“I’m devastated to learn Wyoming lost one of our own in yesterday’s terrorist attack in Kabul,” Gordon wrote.

McCollum, a graduate of Jackson Hole High School who wanted to teach history one day, according to The Associated Press, recently got married and was expecting a baby with his wife. His sister told the Casper Star Tribune that the baby was due in three weeks.

“He wanted to be a Marine his whole life and carried around his rifle in his diapers and cowboy boots,” Roice McCollum told the newspaper.

Regi Stone, the father of one of McCollum’s friends, described McCollum as “a good kid,” who was resilient, smart and courageous, The AP reported.

Stone read a note that his wife, Kim, sent to their son Eli Stone, who is also in the military and deployed elsewhere: “I remember standing in our kitchen and telling y’all to run the other way if you had to go in first. And both of you saying, ‘If we die doing this, we die doing what we love.’ I never knew that would come true, so hold onto all the great memories. I know he would want all of his brothers to stay strong and fight hard.”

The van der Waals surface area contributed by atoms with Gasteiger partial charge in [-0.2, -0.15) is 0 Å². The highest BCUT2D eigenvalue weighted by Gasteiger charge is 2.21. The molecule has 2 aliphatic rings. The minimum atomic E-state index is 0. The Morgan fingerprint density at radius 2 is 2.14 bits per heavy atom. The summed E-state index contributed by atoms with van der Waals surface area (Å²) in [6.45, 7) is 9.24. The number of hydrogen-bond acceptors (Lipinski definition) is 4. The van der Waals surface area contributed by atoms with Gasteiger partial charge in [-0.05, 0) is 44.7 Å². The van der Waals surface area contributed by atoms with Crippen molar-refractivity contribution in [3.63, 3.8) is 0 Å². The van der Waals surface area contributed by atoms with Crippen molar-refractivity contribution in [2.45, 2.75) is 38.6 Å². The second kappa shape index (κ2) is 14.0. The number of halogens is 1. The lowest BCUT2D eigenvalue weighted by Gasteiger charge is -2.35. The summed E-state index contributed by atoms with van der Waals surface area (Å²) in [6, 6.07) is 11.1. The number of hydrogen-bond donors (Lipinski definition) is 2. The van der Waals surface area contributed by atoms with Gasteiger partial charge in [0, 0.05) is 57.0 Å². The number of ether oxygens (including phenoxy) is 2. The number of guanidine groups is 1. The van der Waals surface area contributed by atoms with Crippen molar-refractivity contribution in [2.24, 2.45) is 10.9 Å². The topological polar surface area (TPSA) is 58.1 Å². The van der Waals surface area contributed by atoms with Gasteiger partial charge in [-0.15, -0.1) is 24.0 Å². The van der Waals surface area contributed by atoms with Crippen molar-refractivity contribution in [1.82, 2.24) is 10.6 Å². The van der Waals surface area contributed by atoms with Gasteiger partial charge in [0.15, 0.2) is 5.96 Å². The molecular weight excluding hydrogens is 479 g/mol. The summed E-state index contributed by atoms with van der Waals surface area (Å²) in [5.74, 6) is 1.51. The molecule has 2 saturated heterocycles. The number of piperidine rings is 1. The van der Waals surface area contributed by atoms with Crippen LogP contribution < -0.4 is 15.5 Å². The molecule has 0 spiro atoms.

Lance Cpl. Jared Schmitz, 20, St. Charles, Missouri
Lance Cpl. Jared Schmitz’s father, Mark, confirmed his son’s death in a phone call to The Washington Post. Schmitz told St. Louis-based KMOX that his son always wanted to be a soldier.

“His life meant so much more. I’m so incredibly devastated that I won’t be able to see the man that he was very quickly growing into becoming,” Schmitz told the radio station.

Missouri State Rep. Nick Schroer posted about Schmitz on Facebook, saying he “paid the ultimate sacrifice yesterday serving our nation.”

Lance Cpl. Hunter Lopez, 22, Indio, California